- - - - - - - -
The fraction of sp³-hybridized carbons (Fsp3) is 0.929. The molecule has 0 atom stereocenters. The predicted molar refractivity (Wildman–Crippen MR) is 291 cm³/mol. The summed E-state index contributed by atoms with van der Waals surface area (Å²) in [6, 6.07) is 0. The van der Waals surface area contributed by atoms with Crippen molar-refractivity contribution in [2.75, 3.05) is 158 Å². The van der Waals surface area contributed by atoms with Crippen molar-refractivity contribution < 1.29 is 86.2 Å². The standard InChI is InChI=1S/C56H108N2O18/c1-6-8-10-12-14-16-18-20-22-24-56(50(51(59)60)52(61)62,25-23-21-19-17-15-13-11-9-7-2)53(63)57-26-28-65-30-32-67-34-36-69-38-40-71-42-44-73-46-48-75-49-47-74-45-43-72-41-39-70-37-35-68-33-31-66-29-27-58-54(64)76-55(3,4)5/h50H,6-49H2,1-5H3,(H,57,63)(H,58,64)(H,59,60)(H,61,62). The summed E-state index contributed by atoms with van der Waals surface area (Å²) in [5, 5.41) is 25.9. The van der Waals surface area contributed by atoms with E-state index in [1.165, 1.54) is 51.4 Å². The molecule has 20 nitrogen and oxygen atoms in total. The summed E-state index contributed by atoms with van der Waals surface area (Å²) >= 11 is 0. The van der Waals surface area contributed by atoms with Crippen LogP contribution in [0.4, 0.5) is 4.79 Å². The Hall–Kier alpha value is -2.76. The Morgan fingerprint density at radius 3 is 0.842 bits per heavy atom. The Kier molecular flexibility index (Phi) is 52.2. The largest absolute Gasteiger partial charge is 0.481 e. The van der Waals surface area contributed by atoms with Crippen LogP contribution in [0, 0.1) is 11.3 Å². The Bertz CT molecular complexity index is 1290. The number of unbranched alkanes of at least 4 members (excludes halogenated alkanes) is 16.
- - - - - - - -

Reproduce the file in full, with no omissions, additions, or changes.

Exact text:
The fraction of sp³-hybridized carbons (Fsp3) is 0.929. The molecule has 0 atom stereocenters. The predicted molar refractivity (Wildman–Crippen MR) is 291 cm³/mol. The summed E-state index contributed by atoms with van der Waals surface area (Å²) in [6, 6.07) is 0. The van der Waals surface area contributed by atoms with Crippen molar-refractivity contribution in [2.75, 3.05) is 158 Å². The van der Waals surface area contributed by atoms with Crippen molar-refractivity contribution < 1.29 is 86.2 Å². The standard InChI is InChI=1S/C56H108N2O18/c1-6-8-10-12-14-16-18-20-22-24-56(50(51(59)60)52(61)62,25-23-21-19-17-15-13-11-9-7-2)53(63)57-26-28-65-30-32-67-34-36-69-38-40-71-42-44-73-46-48-75-49-47-74-45-43-72-41-39-70-37-35-68-33-31-66-29-27-58-54(64)76-55(3,4)5/h50H,6-49H2,1-5H3,(H,57,63)(H,58,64)(H,59,60)(H,61,62). The summed E-state index contributed by atoms with van der Waals surface area (Å²) in [5, 5.41) is 25.9. The van der Waals surface area contributed by atoms with E-state index in [1.165, 1.54) is 51.4 Å². The molecule has 20 nitrogen and oxygen atoms in total. The summed E-state index contributed by atoms with van der Waals surface area (Å²) >= 11 is 0. The van der Waals surface area contributed by atoms with Crippen LogP contribution in [0.4, 0.5) is 4.79 Å². The Hall–Kier alpha value is -2.76. The Morgan fingerprint density at radius 3 is 0.842 bits per heavy atom. The Kier molecular flexibility index (Phi) is 52.2. The largest absolute Gasteiger partial charge is 0.481 e. The van der Waals surface area contributed by atoms with Crippen LogP contribution in [0, 0.1) is 11.3 Å². The Bertz CT molecular complexity index is 1290. The number of unbranched alkanes of at least 4 members (excludes halogenated alkanes) is 16.